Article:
Lcl cloud base and wind direction analysis
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LCL, Cloud Base, and Wind Direction Analysis. Andrew Dzambo – 6/25/2012. Topography. Things to look for…. How does the height of the PBL vary with synoptic conditions? Is wind direction a big factor in determining the LCL? Does local topography influence the height of the PBL?. Caveats.

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Presentation Transcript


Things to look for
Things to look for…

  • How does the height of the PBL vary with synoptic conditions?

  • Is wind direction a big factor in determining the LCL?

  • Does local topography influence the height of the PBL?


Caveats
Caveats

  • Ceilometer data contains days ONLY when clouds were observed.

  • Tower data contains ALL data (clear, cloudy, etc.).

  • Some graphs will show an average lower cloud base than LCL – this will be corrected in the next segment of my study.


Graphical notes
Graphical Notes

  • LCL / cloud base height vs. time:

    • Black line corresponds to LCL height.

    • Green points correspond to the cloud base.

  • LCL / cloud base height vs. wind direction:

    • Black line with segments corresponds to LCL height.

    • Green line corresponds to cloud base height.

  • Temperature / dew point vs. wind direction:

    • Red line corresponds to air temperature.

    • Green line corresponds to dew point.








Findings
Findings

  • LCL is consistently highest from 0o to ~30o (wind direction) and from ~300o to 359o (WNW to ENE).

  • Likewise, LCL is lowest when the wind comes from the SW.

  • Average air pressure is lowest around the same wind direction ranges as listed above.

  • Highest dew points are measured between 50o and 250o, with a peak around +/- 50o of 200o.


Why this makes sense
Why this makes sense…

  • Cold fronts and low pressure systems generally approach from the south and west directions.

  • These systems bring moist gulf moisture with them, as well as warmer air.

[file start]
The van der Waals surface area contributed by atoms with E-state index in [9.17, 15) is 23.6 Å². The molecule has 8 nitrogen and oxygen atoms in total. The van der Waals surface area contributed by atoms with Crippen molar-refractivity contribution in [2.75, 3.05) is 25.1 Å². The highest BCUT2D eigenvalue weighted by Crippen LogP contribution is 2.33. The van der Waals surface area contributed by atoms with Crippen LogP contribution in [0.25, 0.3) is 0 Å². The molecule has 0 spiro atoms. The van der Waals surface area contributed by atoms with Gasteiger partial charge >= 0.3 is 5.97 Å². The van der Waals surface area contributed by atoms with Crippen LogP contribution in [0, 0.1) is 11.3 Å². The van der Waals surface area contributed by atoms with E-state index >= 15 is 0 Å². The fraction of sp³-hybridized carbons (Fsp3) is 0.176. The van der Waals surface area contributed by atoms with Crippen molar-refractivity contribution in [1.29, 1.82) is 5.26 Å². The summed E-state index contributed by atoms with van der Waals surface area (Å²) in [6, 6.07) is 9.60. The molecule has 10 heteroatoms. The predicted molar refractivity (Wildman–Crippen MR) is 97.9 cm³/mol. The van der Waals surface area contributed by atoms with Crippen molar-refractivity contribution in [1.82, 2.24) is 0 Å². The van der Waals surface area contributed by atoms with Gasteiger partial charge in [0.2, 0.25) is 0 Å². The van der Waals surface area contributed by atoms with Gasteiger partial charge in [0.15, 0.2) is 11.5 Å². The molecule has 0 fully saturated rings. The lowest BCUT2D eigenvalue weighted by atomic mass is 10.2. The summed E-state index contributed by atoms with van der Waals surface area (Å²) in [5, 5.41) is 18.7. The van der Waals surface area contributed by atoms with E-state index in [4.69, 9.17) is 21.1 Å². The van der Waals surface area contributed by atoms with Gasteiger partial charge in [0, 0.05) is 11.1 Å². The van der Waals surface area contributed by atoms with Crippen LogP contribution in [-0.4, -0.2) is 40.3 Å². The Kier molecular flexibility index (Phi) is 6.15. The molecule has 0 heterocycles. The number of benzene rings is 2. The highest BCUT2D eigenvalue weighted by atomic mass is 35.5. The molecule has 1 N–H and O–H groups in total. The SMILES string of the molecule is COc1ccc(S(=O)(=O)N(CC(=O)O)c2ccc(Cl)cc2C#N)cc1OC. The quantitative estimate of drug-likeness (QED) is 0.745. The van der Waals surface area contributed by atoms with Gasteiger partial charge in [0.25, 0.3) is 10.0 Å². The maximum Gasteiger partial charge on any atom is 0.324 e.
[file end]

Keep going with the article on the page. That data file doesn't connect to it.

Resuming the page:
• As a result, the LCL tends to remain at a steady height when the wind direction comes from one of those directions.


Why this makes sense1
Why this makes sense…

  • Air pressure during the winter and spring months observes a minimum within +/- 50o of 200o.

    • Cold fronts and low pressure centers from Nor’easter-type storms are generally observed from this direction.

  • Air pressure during the summer months, however, observes a minimum closer to 300o.

    • A ridge of high pressure is often found over the SE United States (e.g. the Carolinas, Georgia).

    • Geostrophic winds, therefore, come from the W and WNW. Low pressure systems, therefore, are more likely to come from this direction.

    • The thermal gradient across the Northern Hemisphere is weaker at this time as well; the observed change in air pressure from fronts is not as significant as a result.


Why this makes sense2
Why this makes sense…

  • When these low pressure systems move away…

    • Winter/Spring months:

      • High pressure quickly builds in behind these systems; geostrophic winds from high pressure systems observed from WNW to ENE.

      • Cold, dry air builds in.

      • Dew points are especially low; this is a key factor as to why the LCL is noticeably higher in these directions.

    • Summer /early Fall months:

      • A consistent high pressure system under the ridge over the SW USA remains in place.

      • Cooler and drier builds in from the WNW to ENE. Temperature and dew point observations compared to wind direction remain consistent through all seasons.


Why this makes sense3
Why this makes sense…

  • Looking closer at the winter months...

  • Temperature and dew point gradients are much larger in the winter months.

    • Observed differences in LCL height vs. wind direction are much more significant!




Conclusions
Conclusions

  • Does the height of the PBL vary with synoptic conditions?

    • Yes.

    • Very strong evidence from this study to support this.


Conclusions1
Conclusions

  • Is wind direction a big factor in determining the LCL?

    • Yes.

    • Wind direction can be used as a proxy for the type of air to be advected (cold/dry vs. warm/moist).

    • The LCL is consistently higher (across all seasons) when the wind comes from the north – the air is often very dry from this direction.


Conclusions2
Conclusions

  • Does local topography influence the height of the PBL?

    • Inconclusive.

    • Given the industrial complex to the west, advected air from that direction should create a noticeably higher LCL (air is warmer and drier compared to the other local topography).

    • This is not the case, however; low LCLs are observed from the west.


Next area of study
Next Area of Study

  • In order to study how different surfaces affect the LCL, an additional filter to the data must be applied:

    • Remove cloudy days from the data (where cloud base is within 1 standard deviation of the LCL height).

    • This will remove all large-scale weather events; remaining data will primarily be that of clear weather.


Next area of study1
Next Area of Study

  • Compare tower data to ceilometer data:

    • How close are the cloud base measurements?

    • Calculate the surface mixing ratio from the ceilometer data given the surface air temperature.

    • The water vapor deficit will indicate how close the measurements from each measuring device is.


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